Despite the protection of their calcareous valves, P. margaritifera is especially vulnerable to predation by sharks and rays. Other predators include octopus, starfish and predatory gastropods. In particular, the gastropod Chicoreus virgineus is described as the most dangerous predator for unprotected P. margaritifera within the Red Sea. Mud worms were responsible for the majority of P. margaritifera deaths in Palau. Pearl oysters are most vulnerable as larvae, because they are eaten by planktivores and are easily swept away from desirable benthic areas by ocean currents. (Loret, et al., 2000; Sims, 1993)

Ecosystem Roles

Bivalves are important in influencing phytoplankton concentrations through “top-down” grazer control. This action reduces particle density within the water and increases the amount of light which can reach benthic organisms. Bivalve waste can be assimilated as food for phytoplankton growth. Furthermore, the oyster beds form a sheltering hard-substrate habitat, housing numerous epifaunal and infaunal invertebrate species, and the oysters themselves are food for higher-order carnivores. Several types of Sporozoa are common parasites associated with Pinctada margaritifera and responsible for a large number of mollusk deaths. A number of parasitic annelid worms of the genus Polydora have had a similar effect on oyster mortality in the Persian Gulf. (Chagot, et al., 1993; Mohammad, 1972; Newell, 2004)

Commensal/Parasitic Species
  • protist, Sporozoa
  • annelid worm Polydora

Economic Importance for Humans: Positive

Pinctada margaritifera has been cultivated into a major commercial species for the pearl industry. Tahitian black pearls, derived from P. margaritifera and from Pinctada maxima account for about half of the world market. The pearl industry earned $18 million in exports for the Cook Islands in 2000. However, these numbers have substantially decreased due to a decrease in international pearl prices and problem with disease in Manihiki. In 2002, revenue fell to less than $11 million which includes profit from other forms of jewelry. Oysters of the genus Pinctada are not typically harvested for food, as other oyster species are. (McKenzie, 2004; Van Dyke, 2011)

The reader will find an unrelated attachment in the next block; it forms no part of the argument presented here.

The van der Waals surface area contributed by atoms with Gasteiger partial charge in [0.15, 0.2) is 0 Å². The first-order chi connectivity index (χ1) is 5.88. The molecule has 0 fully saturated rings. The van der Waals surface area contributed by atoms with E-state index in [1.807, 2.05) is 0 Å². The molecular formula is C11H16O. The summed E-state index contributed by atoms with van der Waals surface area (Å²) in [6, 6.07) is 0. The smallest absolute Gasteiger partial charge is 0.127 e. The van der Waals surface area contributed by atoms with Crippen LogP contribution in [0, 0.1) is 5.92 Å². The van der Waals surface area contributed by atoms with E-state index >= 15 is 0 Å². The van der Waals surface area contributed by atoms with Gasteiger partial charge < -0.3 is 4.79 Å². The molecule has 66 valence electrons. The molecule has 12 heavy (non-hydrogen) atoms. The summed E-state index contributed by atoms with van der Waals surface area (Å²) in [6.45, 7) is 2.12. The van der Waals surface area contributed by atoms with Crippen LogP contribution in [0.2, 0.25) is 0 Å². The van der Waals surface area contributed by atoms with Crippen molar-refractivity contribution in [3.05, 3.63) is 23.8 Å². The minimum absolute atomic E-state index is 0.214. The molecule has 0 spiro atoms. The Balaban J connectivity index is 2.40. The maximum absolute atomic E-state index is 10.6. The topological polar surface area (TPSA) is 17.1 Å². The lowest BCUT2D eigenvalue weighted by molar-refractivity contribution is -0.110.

• Positive Impacts
  • body parts are source of valuable material

Economic Importance for Humans: Negative

There are no known adverse effects of P. margaritifera on humans.

Conservation Status

Pearls produced by P. margaritifera are valuable export items in the economies of Indo-pacific island nations. Because it is an important mariculture species, its farming locations are subject to environmental management to prevent negative human impacts on the oyster’s growth and health. Pinctada margaritifera has no special conservation status. (McKenzie, 2004; Van Dyke, 2011)

Contributors

Albert Gamez (author), San Diego Mesa College, Paul Detwiler (editor), San Diego Mesa College, Angela Miner (editor), Animal Diversity Web Staff.

Glossary

Pacific Ocean

body of water between the southern ocean (above 60 degrees south latitude), Australia, Asia, and the western hemisphere. This is the world's largest ocean, covering about 28% of the world's surface.

World Map

benthic

Referring to an animal that lives on or near the bottom of a body of water. Also an aquatic biome consisting of the ocean bottom below the pelagic and coastal zones. Bottom habitats in the very deepest oceans (below 9000 m) are sometimes referred to as the abyssal zone. see also oceanic vent.

bilateral symmetry

having body symmetry such that the animal can be divided in one plane into two mirror-image halves. Animals with bilateral symmetry have dorsal and ventral sides, as well as anterior and posterior ends. Synapomorphy of the Bilateria.

chemical

uses smells or other chemicals to communicate

coastal

the nearshore aquatic habitats near a coast, or shoreline.

crepuscular

active at dawn and dusk

diurnal
  1. active during the day, 2. lasting for one day.
ectothermic

animals which must use heat acquired from the environment and behavioral adaptations to regulate body temperature

external fertilization

fertilization takes place outside the female's body

fertilization

union of egg and spermatozoan

filter-feeding

a method of feeding where small food particles are filtered from the surrounding water by various mechanisms. Used mainly by aquatic invertebrates, especially plankton, but also by baleen whales.

heterothermic

having a body temperature that fluctuates with that of the immediate environment; having no mechanism or a poorly developed mechanism for regulating internal body temperature.

intertidal or littoral

the area of shoreline influenced mainly by the tides, between the highest and lowest reaches of the tide. An aquatic habitat.

iteroparous

offspring are produced in more than one group (litters, clutches, etc.) and across multiple seasons (or other periods hospitable to reproduction). Iteroparous animals must, by definition, survive over multiple seasons (or periodic condition changes).

metamorphosis

A large change in the shape or structure of an animal that happens as the animal grows. In insects, "incomplete metamorphosis" is when young animals are similar to adults and change gradually into the adult form, and "complete metamorphosis" is when there is a profound change between larval and adult forms. Butterflies have complete metamorphosis, grasshoppers have incomplete metamorphosis.

native range

the area in which the animal is naturally found, the region in which it is endemic.

nocturnal

active during the night

oviparous

reproduction in which eggs are released by the female; development of offspring occurs outside the mother's body.